So, despite the spectre of impending doom, I’m going to carry on Christmas shopping, and looking forward to my imminent research leave, secure in the knowledge that the ancient Maya didn’t believe the world will end on Friday. And even if they did, I don’t.

Tags : 2012ApocalypseapocalypticismcalendarDaily MaildoomsdayhistoryMayaMayanXultun

19 Comments

    1. Thanks! And good question… That’s because we’re currently living in the fourth incarnation of the world, so we’re not really starting at the very beginning…

      So, the date of the end of the world was 13.0.0.0.0 (end of the 13th b’ak’tun of the 3rd age). Logically, it should actually be 0.0.0.0.0, but because the b’ak’tun are numbered 1-13 (not 0-12), the starting date is 13.0.0.0.0. There’s quite a good explanation here: http://www.webexhibits.org/calendars/calendar-mayan.html Hope this makes sense!

  1. I have scoured the Internet for someone with real historical knowledge to confirm the suspicion, held by most sane members of society, that the Daily Mail, not for the first time, might have got this one wrong (though at least they didn’t try to suggest that Mayans don’t collaborate with Dr Who to give you cancer). Finally, I have found the explanation I was looking for. Many thanks. Your article shall be shared across cyberspace.

    1. Thanks! I’m not saying anything revolutionary (for Mayanists anyway) but I’m glad I could set at least one Daily Mail myth to rest 🙂

  2. There is also the fact that the Mayan’s didn’t have leap years. So in fact the date they proposed has already passed according to their calendar.

    1. Thanks for your comment! Interestingly, although this is commonly claimed, it’s not in fact the case. You’re right that the Maya didn’t account for leap years, but they ARE accounted for in the Long Count calculation which works out the equivalency to the Gregorian Calendar. The calculation is based on the total number of days elapsed since the start of the calendar, so 21st December 2012 is 13.0.0.0.0.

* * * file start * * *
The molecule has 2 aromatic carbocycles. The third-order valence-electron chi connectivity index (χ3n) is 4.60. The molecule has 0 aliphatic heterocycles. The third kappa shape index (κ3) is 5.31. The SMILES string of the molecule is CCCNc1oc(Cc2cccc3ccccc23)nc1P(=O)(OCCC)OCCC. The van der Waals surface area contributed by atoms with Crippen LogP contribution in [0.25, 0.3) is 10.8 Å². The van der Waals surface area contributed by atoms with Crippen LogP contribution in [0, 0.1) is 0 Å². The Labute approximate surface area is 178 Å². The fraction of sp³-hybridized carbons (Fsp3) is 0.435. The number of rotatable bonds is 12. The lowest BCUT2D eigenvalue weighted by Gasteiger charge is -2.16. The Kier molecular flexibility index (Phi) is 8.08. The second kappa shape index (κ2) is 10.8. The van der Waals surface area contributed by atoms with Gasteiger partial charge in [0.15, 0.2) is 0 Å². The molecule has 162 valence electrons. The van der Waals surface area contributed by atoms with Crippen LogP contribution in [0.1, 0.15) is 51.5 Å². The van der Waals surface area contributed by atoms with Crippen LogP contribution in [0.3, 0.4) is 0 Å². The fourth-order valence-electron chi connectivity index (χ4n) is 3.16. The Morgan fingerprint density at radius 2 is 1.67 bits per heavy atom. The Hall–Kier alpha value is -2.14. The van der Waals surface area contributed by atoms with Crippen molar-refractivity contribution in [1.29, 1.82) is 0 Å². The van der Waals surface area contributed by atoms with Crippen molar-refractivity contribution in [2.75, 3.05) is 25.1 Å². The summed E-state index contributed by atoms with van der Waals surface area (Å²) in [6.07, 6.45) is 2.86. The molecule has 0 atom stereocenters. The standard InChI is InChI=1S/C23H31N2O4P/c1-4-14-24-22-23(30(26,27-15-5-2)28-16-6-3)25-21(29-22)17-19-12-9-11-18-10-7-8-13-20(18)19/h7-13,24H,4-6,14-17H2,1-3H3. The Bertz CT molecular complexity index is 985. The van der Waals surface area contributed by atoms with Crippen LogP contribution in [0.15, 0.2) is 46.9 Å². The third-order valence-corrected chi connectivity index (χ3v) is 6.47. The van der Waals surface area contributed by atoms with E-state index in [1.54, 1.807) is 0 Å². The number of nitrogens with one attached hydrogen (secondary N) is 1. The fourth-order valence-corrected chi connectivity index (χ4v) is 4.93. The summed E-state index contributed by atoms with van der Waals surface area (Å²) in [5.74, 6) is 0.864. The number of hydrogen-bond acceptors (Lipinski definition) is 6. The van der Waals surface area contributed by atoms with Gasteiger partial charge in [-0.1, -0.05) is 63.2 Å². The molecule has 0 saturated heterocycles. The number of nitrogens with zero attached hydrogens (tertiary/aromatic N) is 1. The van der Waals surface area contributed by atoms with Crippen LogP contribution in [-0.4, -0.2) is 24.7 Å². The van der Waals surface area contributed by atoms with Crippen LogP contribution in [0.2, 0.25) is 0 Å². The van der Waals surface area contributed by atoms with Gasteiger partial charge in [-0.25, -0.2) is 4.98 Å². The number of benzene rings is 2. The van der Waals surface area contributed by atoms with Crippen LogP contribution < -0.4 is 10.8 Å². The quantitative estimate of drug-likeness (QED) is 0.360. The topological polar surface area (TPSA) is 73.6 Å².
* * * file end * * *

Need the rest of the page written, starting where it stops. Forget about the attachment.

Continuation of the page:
3. I don’t think the Mayans had leap years either anyway?
    And so shouldn’t the world technically have already ended by now? Or is that another thing that isn’t true?

    1. Hi Adam. Thanks for your reading! Funnily enough, you’re partly right and partly wrong, and you’re the second person to ask this – must be a popular question 🙂

      Interestingly, although this is commonly claimed, it’s not in fact the case. You’re right that the Maya didn’t account for leap years, but they ARE accounted for in the Long Count calculation which works out the equivalency to the Gregorian Calendar. The calculation is based on the total number of days elapsed since the start of the calendar, so 21st December 2012 is 13.0.0.0.0.

  4. Great post! December 21st came and went and we’re all still here! I’ve been pretty intrigued by things Myan since all of this started. I just finished a great book you might like called “Mayan Interface” by Wim Coleman and Pat Perrin. It’s along the lines of adventure and transformation, and it’s a pretty good read. You can check out the website to find more about it, http://www.madeirapress.com/Mayan_Interface.html. Thanks for the post!